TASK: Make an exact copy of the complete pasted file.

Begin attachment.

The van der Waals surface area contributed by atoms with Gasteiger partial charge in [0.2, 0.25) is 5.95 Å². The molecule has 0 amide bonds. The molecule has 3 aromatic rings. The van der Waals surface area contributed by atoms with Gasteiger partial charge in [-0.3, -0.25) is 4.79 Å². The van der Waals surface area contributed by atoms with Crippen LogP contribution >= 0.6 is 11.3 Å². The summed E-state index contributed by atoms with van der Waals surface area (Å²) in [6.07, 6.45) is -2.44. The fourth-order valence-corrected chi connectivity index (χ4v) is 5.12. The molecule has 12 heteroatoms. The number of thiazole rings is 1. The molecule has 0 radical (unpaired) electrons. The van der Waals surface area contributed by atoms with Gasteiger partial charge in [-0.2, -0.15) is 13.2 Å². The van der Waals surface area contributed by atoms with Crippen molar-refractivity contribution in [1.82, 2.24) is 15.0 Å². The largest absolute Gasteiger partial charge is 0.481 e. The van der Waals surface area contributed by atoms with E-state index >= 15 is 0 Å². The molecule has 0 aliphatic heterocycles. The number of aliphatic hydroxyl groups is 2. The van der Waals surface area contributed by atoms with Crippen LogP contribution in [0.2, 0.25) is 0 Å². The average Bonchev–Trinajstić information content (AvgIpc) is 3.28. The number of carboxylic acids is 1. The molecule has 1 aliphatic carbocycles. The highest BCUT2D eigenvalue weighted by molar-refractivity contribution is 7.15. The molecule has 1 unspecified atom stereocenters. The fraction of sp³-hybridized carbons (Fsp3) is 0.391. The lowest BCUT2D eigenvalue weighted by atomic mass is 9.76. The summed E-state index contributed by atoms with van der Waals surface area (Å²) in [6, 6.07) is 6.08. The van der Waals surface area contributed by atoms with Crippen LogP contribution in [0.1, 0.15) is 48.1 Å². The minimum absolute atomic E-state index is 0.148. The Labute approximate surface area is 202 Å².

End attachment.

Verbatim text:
The van der Waals surface area contributed by atoms with Gasteiger partial charge in [0.2, 0.25) is 5.95 Å². The molecule has 0 amide bonds. The molecule has 3 aromatic rings. The van der Waals surface area contributed by atoms with Gasteiger partial charge in [-0.3, -0.25) is 4.79 Å². The van der Waals surface area contributed by atoms with Crippen LogP contribution >= 0.6 is 11.3 Å². The summed E-state index contributed by atoms with van der Waals surface area (Å²) in [6.07, 6.45) is -2.44. The fourth-order valence-corrected chi connectivity index (χ4v) is 5.12. The molecule has 12 heteroatoms. The number of thiazole rings is 1. The molecule has 0 radical (unpaired) electrons. The van der Waals surface area contributed by atoms with Gasteiger partial charge in [-0.2, -0.15) is 13.2 Å². The van der Waals surface area contributed by atoms with Crippen molar-refractivity contribution in [1.82, 2.24) is 15.0 Å². The largest absolute Gasteiger partial charge is 0.481 e. The van der Waals surface area contributed by atoms with E-state index >= 15 is 0 Å². The molecule has 0 aliphatic heterocycles. The number of aliphatic hydroxyl groups is 2. The van der Waals surface area contributed by atoms with Crippen LogP contribution in [0.2, 0.25) is 0 Å². The average Bonchev–Trinajstić information content (AvgIpc) is 3.28. The number of carboxylic acids is 1. The molecule has 1 aliphatic carbocycles. The highest BCUT2D eigenvalue weighted by molar-refractivity contribution is 7.15. The molecule has 1 unspecified atom stereocenters. The fraction of sp³-hybridized carbons (Fsp3) is 0.391. The lowest BCUT2D eigenvalue weighted by atomic mass is 9.76. The summed E-state index contributed by atoms with van der Waals surface area (Å²) in [6, 6.07) is 6.08. The van der Waals surface area contributed by atoms with Crippen LogP contribution in [0.1, 0.15) is 48.1 Å². The minimum absolute atomic E-state index is 0.148. The Labute approximate surface area is 202 Å².